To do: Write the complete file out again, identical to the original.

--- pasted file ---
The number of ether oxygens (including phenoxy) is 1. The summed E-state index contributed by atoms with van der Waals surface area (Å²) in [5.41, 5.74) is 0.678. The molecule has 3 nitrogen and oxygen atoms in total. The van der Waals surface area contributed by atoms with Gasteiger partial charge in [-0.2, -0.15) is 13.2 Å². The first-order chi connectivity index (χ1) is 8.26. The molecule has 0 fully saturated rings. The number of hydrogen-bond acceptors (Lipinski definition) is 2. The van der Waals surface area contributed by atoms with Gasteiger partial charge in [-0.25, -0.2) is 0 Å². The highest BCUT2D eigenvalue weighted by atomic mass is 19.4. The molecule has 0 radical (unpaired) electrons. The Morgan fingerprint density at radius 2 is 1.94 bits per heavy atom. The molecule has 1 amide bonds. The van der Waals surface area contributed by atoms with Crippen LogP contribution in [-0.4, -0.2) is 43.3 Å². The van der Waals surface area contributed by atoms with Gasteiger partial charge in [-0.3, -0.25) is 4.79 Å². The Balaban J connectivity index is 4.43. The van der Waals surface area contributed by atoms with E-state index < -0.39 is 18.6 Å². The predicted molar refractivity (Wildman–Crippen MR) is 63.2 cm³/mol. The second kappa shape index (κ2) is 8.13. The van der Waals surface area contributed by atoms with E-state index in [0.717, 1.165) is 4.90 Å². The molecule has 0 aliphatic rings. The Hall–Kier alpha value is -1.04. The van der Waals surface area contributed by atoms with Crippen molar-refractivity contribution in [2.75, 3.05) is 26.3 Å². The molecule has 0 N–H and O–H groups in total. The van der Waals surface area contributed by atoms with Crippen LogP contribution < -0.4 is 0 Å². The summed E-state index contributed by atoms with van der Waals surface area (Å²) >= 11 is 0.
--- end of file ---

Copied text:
The number of ether oxygens (including phenoxy) is 1. The summed E-state index contributed by atoms with van der Waals surface area (Å²) in [5.41, 5.74) is 0.678. The molecule has 3 nitrogen and oxygen atoms in total. The van der Waals surface area contributed by atoms with Gasteiger partial charge in [-0.2, -0.15) is 13.2 Å². The first-order chi connectivity index (χ1) is 8.26. The molecule has 0 fully saturated rings. The number of hydrogen-bond acceptors (Lipinski definition) is 2. The van der Waals surface area contributed by atoms with Gasteiger partial charge in [-0.25, -0.2) is 0 Å². The highest BCUT2D eigenvalue weighted by atomic mass is 19.4. The molecule has 0 radical (unpaired) electrons. The Morgan fingerprint density at radius 2 is 1.94 bits per heavy atom. The molecule has 1 amide bonds. The van der Waals surface area contributed by atoms with Crippen LogP contribution in [-0.4, -0.2) is 43.3 Å². The van der Waals surface area contributed by atoms with Gasteiger partial charge in [-0.3, -0.25) is 4.79 Å². The Balaban J connectivity index is 4.43. The van der Waals surface area contributed by atoms with E-state index < -0.39 is 18.6 Å². The predicted molar refractivity (Wildman–Crippen MR) is 63.2 cm³/mol. The second kappa shape index (κ2) is 8.13. The van der Waals surface area contributed by atoms with E-state index in [0.717, 1.165) is 4.90 Å². The molecule has 0 aliphatic rings. The Hall–Kier alpha value is -1.04. The van der Waals surface area contributed by atoms with Crippen molar-refractivity contribution in [2.75, 3.05) is 26.3 Å². The molecule has 0 N–H and O–H groups in total. The van der Waals surface area contributed by atoms with Crippen LogP contribution < -0.4 is 0 Å². The summed E-state index contributed by atoms with van der Waals surface area (Å²) >= 11 is 0.